Rebecca Hall, the British actress and star of the criminally under-appreciated 2016 film Christine, did not shy away from some revealing discussion about gender in an interview published late last on year on The Business podcast with Kim Masters, touching on both the struggles that the real-life Christine went through, as well as her role that was essentially left on the cutting room floor in 2013’s Iron Man 3.
Based on the real life Florida television reporter Christine Chubbuck, who took her own life on air in 1974 at the age of 29, Christine drew Hall in because of this story, one which she recalls was quite difficult to uncover. Notorious only because of the supreme and public act of violence which took her life, Chubbuck was, in Hall’s mind, at the risk of falling into the “annals of history” as a footnote and nothing more. “I did this film to know the person behind it,” Hall states and, although the film crew and Hall herself were unable to talk to many people who knew Chubbuck personally, Hall was drawn to the social-historical context of the film as well. The role, which Hall describes as “scary” on the podcast, is indeed a crucial and necessary one and one in which the supremely talented Hall rises to the occasion by delivering a deeply complex, thought-provoking, and absolutely Oscar-worthy performance.
The film, too, is an important one. On the podcast, Hall describes the complexity of the film as Taxi Driver-esque which feels aptly appropriate for a film that examines mental illness is such a genuine and non-judgmental lens. Important as well is that fact that the film features a strong (and fragile) female lead, another factor attributing to Hall’s passion about the project. Ever rare in any case, yet alone a case as delicate as this, Hall is no stranger to the unique position (to say the least) of women in Hollywood.
During the production of Iron Man 3, directed by Shane Black, whom I have mentioned previously here, Hall was reportedly told that she’d be playing the principal villain of the film. However, halfway through production, Hall found her role to have been greatly reduced prompting her to claim “I signed up to do something very different to what I ended up doing.” Even after the film was released and the news broke that the studio had changed Hall’s role because they preferred a male villain, nothing much came of the change and, although she was vocal in her willingness to talk about it, very few people ever asked her. Hall, a veteran of the industry, is well aware of the situation she found herself in–“I don’t get to be the lead in a tiny independent film unless I bring in the money to make it,” she said.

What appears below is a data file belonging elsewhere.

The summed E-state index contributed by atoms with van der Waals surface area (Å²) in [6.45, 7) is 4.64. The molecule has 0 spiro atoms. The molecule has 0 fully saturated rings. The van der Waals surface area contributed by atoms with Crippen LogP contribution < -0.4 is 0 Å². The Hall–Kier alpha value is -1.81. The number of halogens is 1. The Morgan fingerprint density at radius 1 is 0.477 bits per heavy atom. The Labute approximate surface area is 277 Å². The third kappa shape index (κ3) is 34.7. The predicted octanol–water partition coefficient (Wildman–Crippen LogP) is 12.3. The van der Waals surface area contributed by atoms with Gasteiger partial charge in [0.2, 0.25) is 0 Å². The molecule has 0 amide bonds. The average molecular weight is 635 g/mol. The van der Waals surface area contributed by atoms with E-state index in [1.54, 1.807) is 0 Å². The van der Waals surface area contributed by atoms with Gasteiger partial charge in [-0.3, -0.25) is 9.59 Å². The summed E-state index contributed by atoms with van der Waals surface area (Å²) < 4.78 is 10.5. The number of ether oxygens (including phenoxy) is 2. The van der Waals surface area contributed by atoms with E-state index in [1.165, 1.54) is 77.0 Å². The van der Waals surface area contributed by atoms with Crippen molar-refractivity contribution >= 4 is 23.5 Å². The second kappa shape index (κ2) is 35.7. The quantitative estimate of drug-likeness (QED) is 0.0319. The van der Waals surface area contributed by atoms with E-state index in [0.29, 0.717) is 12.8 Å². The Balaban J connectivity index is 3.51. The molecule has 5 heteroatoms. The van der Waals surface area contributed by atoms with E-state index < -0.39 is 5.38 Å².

Hall, an incredibly talented and intelligent filmmaker, has effectively established herself, very quietly, as one of the very best in the industry even if she has yet to break into the Hollywood mainstream. If Hall continues to churn out reliably excellent performances–look at not only Christine, but also The Gift (Edgerton, 2015)–then it is not unreasonable to think that she will stick around in both independent and big-budget features for quite some time.